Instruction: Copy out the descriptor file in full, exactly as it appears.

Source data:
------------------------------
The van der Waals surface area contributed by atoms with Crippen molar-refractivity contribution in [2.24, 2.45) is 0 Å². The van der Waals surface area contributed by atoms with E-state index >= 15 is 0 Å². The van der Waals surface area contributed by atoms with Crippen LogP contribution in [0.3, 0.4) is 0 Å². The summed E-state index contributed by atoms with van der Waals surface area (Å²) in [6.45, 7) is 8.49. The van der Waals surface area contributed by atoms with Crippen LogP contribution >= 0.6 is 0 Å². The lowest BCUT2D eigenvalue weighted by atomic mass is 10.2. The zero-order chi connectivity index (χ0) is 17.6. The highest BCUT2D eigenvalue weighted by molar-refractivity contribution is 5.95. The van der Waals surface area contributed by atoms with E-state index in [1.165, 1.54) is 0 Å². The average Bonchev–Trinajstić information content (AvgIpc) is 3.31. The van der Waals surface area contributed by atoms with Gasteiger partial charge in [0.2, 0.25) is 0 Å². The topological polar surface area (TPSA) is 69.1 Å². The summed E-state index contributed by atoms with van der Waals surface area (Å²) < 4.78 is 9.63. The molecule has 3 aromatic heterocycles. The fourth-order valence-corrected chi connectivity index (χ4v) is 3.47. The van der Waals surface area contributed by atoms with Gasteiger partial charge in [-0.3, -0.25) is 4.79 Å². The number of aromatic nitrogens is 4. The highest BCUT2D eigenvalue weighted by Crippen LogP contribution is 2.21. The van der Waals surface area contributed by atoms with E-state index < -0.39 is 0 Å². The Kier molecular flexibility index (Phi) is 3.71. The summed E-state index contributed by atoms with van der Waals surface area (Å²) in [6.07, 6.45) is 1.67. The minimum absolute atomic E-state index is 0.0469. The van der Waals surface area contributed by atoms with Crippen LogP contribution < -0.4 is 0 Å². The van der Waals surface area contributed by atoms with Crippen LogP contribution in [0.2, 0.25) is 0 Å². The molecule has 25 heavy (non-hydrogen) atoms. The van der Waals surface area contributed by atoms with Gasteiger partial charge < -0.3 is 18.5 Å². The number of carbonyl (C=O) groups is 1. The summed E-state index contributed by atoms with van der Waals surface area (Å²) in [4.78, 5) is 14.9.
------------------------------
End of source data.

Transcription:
The van der Waals surface area contributed by atoms with Crippen molar-refractivity contribution in [2.24, 2.45) is 0 Å². The van der Waals surface area contributed by atoms with E-state index >= 15 is 0 Å². The van der Waals surface area contributed by atoms with Crippen LogP contribution in [0.3, 0.4) is 0 Å². The summed E-state index contributed by atoms with van der Waals surface area (Å²) in [6.45, 7) is 8.49. The van der Waals surface area contributed by atoms with Crippen LogP contribution >= 0.6 is 0 Å². The lowest BCUT2D eigenvalue weighted by atomic mass is 10.2. The zero-order chi connectivity index (χ0) is 17.6. The highest BCUT2D eigenvalue weighted by molar-refractivity contribution is 5.95. The van der Waals surface area contributed by atoms with E-state index in [1.165, 1.54) is 0 Å². The average Bonchev–Trinajstić information content (AvgIpc) is 3.31. The van der Waals surface area contributed by atoms with Gasteiger partial charge in [0.2, 0.25) is 0 Å². The topological polar surface area (TPSA) is 69.1 Å². The summed E-state index contributed by atoms with van der Waals surface area (Å²) < 4.78 is 9.63. The molecule has 3 aromatic heterocycles. The fourth-order valence-corrected chi connectivity index (χ4v) is 3.47. The van der Waals surface area contributed by atoms with Gasteiger partial charge in [-0.3, -0.25) is 4.79 Å². The number of aromatic nitrogens is 4. The highest BCUT2D eigenvalue weighted by Crippen LogP contribution is 2.21. The van der Waals surface area contributed by atoms with E-state index < -0.39 is 0 Å². The Kier molecular flexibility index (Phi) is 3.71. The summed E-state index contributed by atoms with van der Waals surface area (Å²) in [6.07, 6.45) is 1.67. The minimum absolute atomic E-state index is 0.0469. The van der Waals surface area contributed by atoms with Crippen LogP contribution < -0.4 is 0 Å². The van der Waals surface area contributed by atoms with Crippen LogP contribution in [0.2, 0.25) is 0 Å². The molecule has 25 heavy (non-hydrogen) atoms. The van der Waals surface area contributed by atoms with Gasteiger partial charge < -0.3 is 18.5 Å². The number of carbonyl (C=O) groups is 1. The summed E-state index contributed by atoms with van der Waals surface area (Å²) in [4.78, 5) is 14.9.